Since the early 1990s, American politics has seen an America first, nativist rise in both state and national politics. In 1994, California Governor Pete Wilson pushed for the passage of Proposition 187 to halt undocumented immigrants from using state services. Two years earlier, Pat Buchanan made a significant challenge against sitting President George H.W. Bush while pushing nativist issues. Preceding both of these was David Duke’s brief electoral success on even a more extreme message in Louisiana starting in 1989. Talk radio and the developing Internet began to create a culture of blame.Since then, increasingly partisan national and state legislatures, coinciding with the rise of the Tea Party, has brought a conservative fringe viewpoint, known as the alt-right, into a leadership role in the Republican Party. The rise of Donald Trump is simply the culmination of decades of xenophobic chest pounding.
The 2016 election will be gone, but it is unlikely that the forces that caused Trump to rise will recede. It isn’t merely sexism, racism or nativism that has brought Trump to the forefront. It is easy to dismiss these revulsions as the worst of human nature. However, they are more the symptoms than the cause of the Trump movement.
The economic changes that began to sweep the United States in the 1970s are at the heart of the problem. The simple version is that imports began to cut into good-paying American jobs. Instead of bad trade deals, the real culprits are higher wages and a standard of living by Americans over foreign workers who can do the same task at lower cost. Add in that productivity has risen in dramatic steps over 50 years so that employers don’t need the same number of workers and that is the recipe of economic upheaval.
It is a relatively straight line of improved productivity for 65 years, which helped to contribute to a stable level of around 18 million manufacturing jobs for decades. There was a slight uptick in productivity in the 1990s. Since then, manufacturing jobs have fallen to the current 12 million. Part of that has to do with the Great Recession, but the trend was already in place by then. Increased imports have played a role through the rise of an export-rich China and regional trade deals, but the more efficient American worker is the backbone of this change.
The Trump campaign is embedded by the belief that the United States doesn’t manufacture things anymore. It is a common belief shared by many non-Trump supporters as well. It is also wrong. United States manufacturing produces twice as much as it did as recently as 1984. It just takes far fewer workers.
Since 1840, the manufacturing workforce in this country has had up and downs, but it is nothing compared to the other two main labor force components: agriculture and services. We have become a service-oriented economy not so much because productivity and trade have eliminated manufacturing jobs but because far fewer people work in agriculture. The trend is that as the economy changes, then manufacturing is going the way of agriculture. It is not disappearing. It is expanding but needs far fewer workers than before. The service jobs are then left. That doesn’t mean only flipping burgers, but also jobs in medicine, computer software, financial services and similar positions that require a more advanced educational background. More and more, the service jobs appear to be either low-paying or great paying. There aren’t as many of the middle-income jobs that manufacturing once provided.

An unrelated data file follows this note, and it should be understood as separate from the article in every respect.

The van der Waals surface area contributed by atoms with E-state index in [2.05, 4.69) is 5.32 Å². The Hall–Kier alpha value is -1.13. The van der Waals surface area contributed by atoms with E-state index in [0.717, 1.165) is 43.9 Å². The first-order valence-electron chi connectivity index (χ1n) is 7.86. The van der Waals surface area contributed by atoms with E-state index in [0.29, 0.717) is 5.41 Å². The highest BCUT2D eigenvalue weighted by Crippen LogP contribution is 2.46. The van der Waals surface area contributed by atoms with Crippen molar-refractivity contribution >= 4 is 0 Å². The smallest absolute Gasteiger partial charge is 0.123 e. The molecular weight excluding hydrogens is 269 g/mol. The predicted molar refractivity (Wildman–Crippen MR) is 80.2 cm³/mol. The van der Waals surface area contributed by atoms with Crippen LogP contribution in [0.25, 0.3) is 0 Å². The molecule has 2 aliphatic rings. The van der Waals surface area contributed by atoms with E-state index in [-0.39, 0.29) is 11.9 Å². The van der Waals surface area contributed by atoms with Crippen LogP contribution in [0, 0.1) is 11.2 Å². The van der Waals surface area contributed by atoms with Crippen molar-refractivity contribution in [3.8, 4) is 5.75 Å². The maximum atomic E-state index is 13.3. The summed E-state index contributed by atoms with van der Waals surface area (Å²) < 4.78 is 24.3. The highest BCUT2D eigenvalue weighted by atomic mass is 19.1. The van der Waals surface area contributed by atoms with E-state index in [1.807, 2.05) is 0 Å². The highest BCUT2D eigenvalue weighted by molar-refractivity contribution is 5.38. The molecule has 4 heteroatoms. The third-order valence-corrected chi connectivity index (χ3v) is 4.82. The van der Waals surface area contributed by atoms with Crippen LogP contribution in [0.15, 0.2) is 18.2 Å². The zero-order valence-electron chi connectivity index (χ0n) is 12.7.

The point here is that a lot of things have a role in the loss of manufacturing jobs: trade, productivity, labor trends, etc. All this is difficult to explain in the politically terse language of our campaigns. People who lost manufacturing or similar good working class jobs want an answer. The same to those who never had one of these jobs, and can’t find one’s like their father’s had. Without college educations, they are left behind economically. Assembling autos is replaced by flipping burgers because that worker doesn’t have the experience to be an accountant. It becomes an easy, appealing answer to blame the job losses on bad trade deals or “illegals” stealing jobs. Trump, backed by the nativist alt-right, stoked a twenty-five-year indoctrination blaming the weakening of the manufacturing sector on foreigners. People who were down in their luck were told that their tough times were caused by foreigners. Blaming someone else for one’s hard times is human nature. It is made easier when it is encouraged as Trump and the alt-right have done. It is all an attempt to stir the fires of racism. It worked.
Trump may go away, but the anger and misinformation remains. To dismiss many Trump supporters as simply racist won’t work. That’s because it is only part of the problem. Yes, there are racists backing Trump. They will only change if their minds change. However, for most of these people, they simply want an opportunity for a better life. Grant a better life, and the anger and nativism will pass away.
The high cost of a college education and lack of vocational training programs stymies many from moving into a better life. Until a national effort creates opportunities for those left behind, not unlike the situation that exists for many minorities denied good educations, the economic displacement is going to bubble into racism and nothing will be resolved but another round of Trumpism in 2020.